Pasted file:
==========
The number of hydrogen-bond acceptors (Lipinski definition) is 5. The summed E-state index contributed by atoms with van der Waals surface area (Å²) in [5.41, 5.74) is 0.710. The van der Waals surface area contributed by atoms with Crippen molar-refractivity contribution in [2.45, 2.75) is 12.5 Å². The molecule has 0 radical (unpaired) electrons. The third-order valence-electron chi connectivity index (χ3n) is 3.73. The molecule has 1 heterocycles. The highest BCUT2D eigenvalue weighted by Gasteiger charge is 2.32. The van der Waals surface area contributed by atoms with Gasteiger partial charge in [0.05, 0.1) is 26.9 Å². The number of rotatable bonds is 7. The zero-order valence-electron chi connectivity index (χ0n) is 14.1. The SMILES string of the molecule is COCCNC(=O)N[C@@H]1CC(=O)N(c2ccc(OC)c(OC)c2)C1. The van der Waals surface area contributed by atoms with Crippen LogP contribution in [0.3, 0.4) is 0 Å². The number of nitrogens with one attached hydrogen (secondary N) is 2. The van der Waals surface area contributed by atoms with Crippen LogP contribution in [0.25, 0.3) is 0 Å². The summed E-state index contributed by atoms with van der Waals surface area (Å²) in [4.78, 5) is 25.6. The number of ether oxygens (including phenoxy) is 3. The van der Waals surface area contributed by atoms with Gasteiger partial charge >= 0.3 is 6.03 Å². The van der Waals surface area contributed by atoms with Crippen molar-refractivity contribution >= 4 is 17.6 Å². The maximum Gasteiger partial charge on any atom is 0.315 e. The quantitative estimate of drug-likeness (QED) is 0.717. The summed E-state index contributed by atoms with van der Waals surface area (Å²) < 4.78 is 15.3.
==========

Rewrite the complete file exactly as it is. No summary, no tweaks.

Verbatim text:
The number of hydrogen-bond acceptors (Lipinski definition) is 5. The summed E-state index contributed by atoms with van der Waals surface area (Å²) in [5.41, 5.74) is 0.710. The van der Waals surface area contributed by atoms with Crippen molar-refractivity contribution in [2.45, 2.75) is 12.5 Å². The molecule has 0 radical (unpaired) electrons. The third-order valence-electron chi connectivity index (χ3n) is 3.73. The molecule has 1 heterocycles. The highest BCUT2D eigenvalue weighted by Gasteiger charge is 2.32. The van der Waals surface area contributed by atoms with Gasteiger partial charge in [0.05, 0.1) is 26.9 Å². The number of rotatable bonds is 7. The zero-order valence-electron chi connectivity index (χ0n) is 14.1. The SMILES string of the molecule is COCCNC(=O)N[C@@H]1CC(=O)N(c2ccc(OC)c(OC)c2)C1. The van der Waals surface area contributed by atoms with Crippen LogP contribution in [0.3, 0.4) is 0 Å². The number of nitrogens with one attached hydrogen (secondary N) is 2. The van der Waals surface area contributed by atoms with Crippen LogP contribution in [0.25, 0.3) is 0 Å². The summed E-state index contributed by atoms with van der Waals surface area (Å²) in [4.78, 5) is 25.6. The number of ether oxygens (including phenoxy) is 3. The van der Waals surface area contributed by atoms with Gasteiger partial charge >= 0.3 is 6.03 Å². The van der Waals surface area contributed by atoms with Crippen molar-refractivity contribution >= 4 is 17.6 Å². The maximum Gasteiger partial charge on any atom is 0.315 e. The quantitative estimate of drug-likeness (QED) is 0.717. The summed E-state index contributed by atoms with van der Waals surface area (Å²) < 4.78 is 15.3.